House Speaker Kevin McCarthy plans to launch an impeachment inquiry into President Joe Biden in September: Republican lawmakers are insistent that there may be wrongdoing over the President’s connections to his son’s foreign business dealings.
Witness testimony and whistleblowers have certainly raised eyebrows, although the GOP presently lacks the required evidence to launch a successful and convincing formal impeachment.
Speaker McCarthy has previously hinted at impeachment as evidence from the House Oversight Committee grows, but he is yet to bow down to right-wing pressure within the party spurred on by Donald Trump.
On Tuesday, however, he made his boldest statement yet.
Joe Biden and Impeachment
McCarthy hinted at an impeachment inquiry during a Fox Business interview on Tuesday.
“The thing that holds up whether we’ll do an impeachment inquiry: Provide us the documents we’re asking,” he said.
“The whole determination here is how the Bidens handle this.”
“If they provide us the documents, there wouldn’t be a need for an impeachment inquiry,” he added. “But if they withhold the documents and fight like they have now to not provide to the American public what they deserve to know, we will move forward with an impeachment inquiry when we come back into session.”
Republicans are requesting bank records and credit card statements, although McCarthy avoided naming which members of the Biden family they were targeting specifically.
Impeachment Inquiries And The Reaction To Them
Impeachment inquiries are not a constitutionally required step before a formal vote, although only Trump’s second impeachment has been passed in such a manner. An inquiry provides House committees with additional investigative powers, including the authorization of subpoenas, deposition powers as well as further funding for the inquiry.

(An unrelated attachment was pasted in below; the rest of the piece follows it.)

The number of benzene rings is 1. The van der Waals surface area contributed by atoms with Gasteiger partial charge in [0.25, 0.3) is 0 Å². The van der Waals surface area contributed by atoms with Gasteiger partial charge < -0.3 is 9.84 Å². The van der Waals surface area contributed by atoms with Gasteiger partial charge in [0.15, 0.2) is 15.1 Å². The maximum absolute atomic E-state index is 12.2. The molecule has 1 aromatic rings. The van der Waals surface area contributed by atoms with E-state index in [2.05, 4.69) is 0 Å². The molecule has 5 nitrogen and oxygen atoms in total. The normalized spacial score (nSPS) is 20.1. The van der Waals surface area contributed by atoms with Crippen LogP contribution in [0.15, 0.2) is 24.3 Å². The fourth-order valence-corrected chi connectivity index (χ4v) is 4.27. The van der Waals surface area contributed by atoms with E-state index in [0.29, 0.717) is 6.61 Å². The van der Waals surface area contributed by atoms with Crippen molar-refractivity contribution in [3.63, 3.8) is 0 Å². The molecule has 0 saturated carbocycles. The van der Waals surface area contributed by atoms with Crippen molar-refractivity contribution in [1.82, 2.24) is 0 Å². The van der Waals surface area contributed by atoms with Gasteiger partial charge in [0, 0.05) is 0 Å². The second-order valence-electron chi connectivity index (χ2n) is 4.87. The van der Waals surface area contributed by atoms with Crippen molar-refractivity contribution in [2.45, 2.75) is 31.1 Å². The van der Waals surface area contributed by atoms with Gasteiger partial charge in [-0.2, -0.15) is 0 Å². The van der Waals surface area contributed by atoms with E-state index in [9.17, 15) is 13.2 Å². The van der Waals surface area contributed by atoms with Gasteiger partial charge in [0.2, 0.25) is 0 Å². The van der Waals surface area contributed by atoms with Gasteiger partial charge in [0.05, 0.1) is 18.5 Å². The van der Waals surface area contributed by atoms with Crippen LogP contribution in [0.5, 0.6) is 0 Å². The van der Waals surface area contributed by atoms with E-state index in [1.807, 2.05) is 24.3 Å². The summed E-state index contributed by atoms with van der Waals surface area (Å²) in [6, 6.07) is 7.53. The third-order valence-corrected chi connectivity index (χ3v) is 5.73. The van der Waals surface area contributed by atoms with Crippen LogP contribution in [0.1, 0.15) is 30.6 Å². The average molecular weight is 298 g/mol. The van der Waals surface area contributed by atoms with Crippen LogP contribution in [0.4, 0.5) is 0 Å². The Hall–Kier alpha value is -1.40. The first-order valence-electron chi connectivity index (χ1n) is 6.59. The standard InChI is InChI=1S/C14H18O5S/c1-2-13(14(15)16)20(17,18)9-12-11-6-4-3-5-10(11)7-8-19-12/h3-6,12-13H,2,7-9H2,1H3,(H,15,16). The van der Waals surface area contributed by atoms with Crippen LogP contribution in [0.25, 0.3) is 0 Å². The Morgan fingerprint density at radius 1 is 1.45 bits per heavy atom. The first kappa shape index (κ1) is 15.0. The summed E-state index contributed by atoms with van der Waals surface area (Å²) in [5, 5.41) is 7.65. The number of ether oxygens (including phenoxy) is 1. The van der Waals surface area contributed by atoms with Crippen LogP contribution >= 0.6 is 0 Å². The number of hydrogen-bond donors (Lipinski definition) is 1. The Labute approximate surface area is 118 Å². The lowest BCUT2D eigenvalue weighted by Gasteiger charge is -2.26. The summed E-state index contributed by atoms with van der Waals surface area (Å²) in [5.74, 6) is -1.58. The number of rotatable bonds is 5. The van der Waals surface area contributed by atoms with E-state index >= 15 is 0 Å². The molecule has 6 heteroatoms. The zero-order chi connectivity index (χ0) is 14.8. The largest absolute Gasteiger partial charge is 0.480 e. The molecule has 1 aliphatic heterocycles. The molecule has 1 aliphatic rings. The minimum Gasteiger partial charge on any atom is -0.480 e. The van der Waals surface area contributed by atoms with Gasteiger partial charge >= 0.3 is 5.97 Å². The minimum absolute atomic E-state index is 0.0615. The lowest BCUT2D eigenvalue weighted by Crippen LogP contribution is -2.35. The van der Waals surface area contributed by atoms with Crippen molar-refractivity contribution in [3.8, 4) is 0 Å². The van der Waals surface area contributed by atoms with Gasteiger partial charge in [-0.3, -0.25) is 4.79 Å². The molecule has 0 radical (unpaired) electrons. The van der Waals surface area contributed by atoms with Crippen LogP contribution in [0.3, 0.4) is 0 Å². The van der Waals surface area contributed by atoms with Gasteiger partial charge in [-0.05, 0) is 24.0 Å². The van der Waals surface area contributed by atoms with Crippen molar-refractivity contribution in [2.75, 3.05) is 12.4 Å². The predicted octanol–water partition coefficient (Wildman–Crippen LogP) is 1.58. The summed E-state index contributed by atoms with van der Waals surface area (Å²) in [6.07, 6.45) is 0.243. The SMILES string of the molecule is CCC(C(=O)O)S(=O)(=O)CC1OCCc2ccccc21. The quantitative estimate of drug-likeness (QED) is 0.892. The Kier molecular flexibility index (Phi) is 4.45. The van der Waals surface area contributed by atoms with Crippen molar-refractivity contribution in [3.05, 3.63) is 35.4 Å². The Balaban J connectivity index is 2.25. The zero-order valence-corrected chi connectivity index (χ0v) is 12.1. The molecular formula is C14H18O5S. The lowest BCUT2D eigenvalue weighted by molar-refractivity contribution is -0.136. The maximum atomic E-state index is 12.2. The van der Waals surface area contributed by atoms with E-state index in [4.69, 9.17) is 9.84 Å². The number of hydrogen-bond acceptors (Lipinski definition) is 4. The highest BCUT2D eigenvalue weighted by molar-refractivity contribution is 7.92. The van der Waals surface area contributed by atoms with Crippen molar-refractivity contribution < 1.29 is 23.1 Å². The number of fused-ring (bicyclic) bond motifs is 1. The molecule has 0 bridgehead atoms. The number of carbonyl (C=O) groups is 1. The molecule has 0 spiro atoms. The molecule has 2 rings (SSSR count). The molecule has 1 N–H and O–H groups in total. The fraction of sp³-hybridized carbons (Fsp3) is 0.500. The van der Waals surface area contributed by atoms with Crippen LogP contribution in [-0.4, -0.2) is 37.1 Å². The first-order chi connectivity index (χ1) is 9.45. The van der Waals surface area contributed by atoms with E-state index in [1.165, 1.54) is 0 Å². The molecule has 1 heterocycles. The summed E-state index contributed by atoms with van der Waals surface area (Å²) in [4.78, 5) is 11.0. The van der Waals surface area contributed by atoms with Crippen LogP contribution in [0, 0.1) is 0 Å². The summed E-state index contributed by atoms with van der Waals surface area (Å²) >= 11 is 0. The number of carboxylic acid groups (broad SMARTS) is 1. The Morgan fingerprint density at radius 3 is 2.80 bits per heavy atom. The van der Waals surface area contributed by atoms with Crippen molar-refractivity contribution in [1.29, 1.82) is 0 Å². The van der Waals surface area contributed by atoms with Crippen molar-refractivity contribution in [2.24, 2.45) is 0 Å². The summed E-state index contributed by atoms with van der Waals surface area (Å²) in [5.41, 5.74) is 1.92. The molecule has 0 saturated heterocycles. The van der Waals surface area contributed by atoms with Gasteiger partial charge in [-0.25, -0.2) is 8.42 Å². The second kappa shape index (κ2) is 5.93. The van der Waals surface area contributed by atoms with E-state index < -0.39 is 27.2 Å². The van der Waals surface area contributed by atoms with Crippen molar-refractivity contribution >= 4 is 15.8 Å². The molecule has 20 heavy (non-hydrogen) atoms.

The findings of a formal inquiry often influence the House’s decision whether to impeach an officeholder. In the absence of firm, indisputable evidence, votes will typically go along party lines.
Whether there are party rebellions is another matter. McCarthy will be hopeful that an investigation could convince the 18 Republicans who hold seats in states which Biden won in 2020. If five or more House Republicans decide an impeachment would upset their voters, the proceedings fall at the first hurdle.
The White House and Democrats have long criticized the GOP probe into the Biden family, with spokesperson Ian Sams claiming that the investigators’ lack of conclusive evidence clears the President of wrongdoing. “McCarthy keeps lying about their ‘investigations’ because the truth is their own witnesses testified President Biden wasn’t involved and did nothing wrong, and bank records they subpoenaed show no involvement,” Sams tweeted earlier this month. “Yet they go on wasting time and tax dollars on their wild goose chase.”
If voters, particularly moderates, agree with Sams’ view, then the GOP could be set for an electoral battering in 2024. For McCarthy, his own interests are on the line just as much as his party’s. A case for a formal impeachment must be convincing. Currently, it isn’t.
Shay Bottomley is a British journalist based in Canada. He has written for the Western Standard, Maidenhead Advertiser, Slough Express, Windsor Express, Berkshire Live and Southend Echo, and has covered notable events including the Queen’s Platinum Jubilee.
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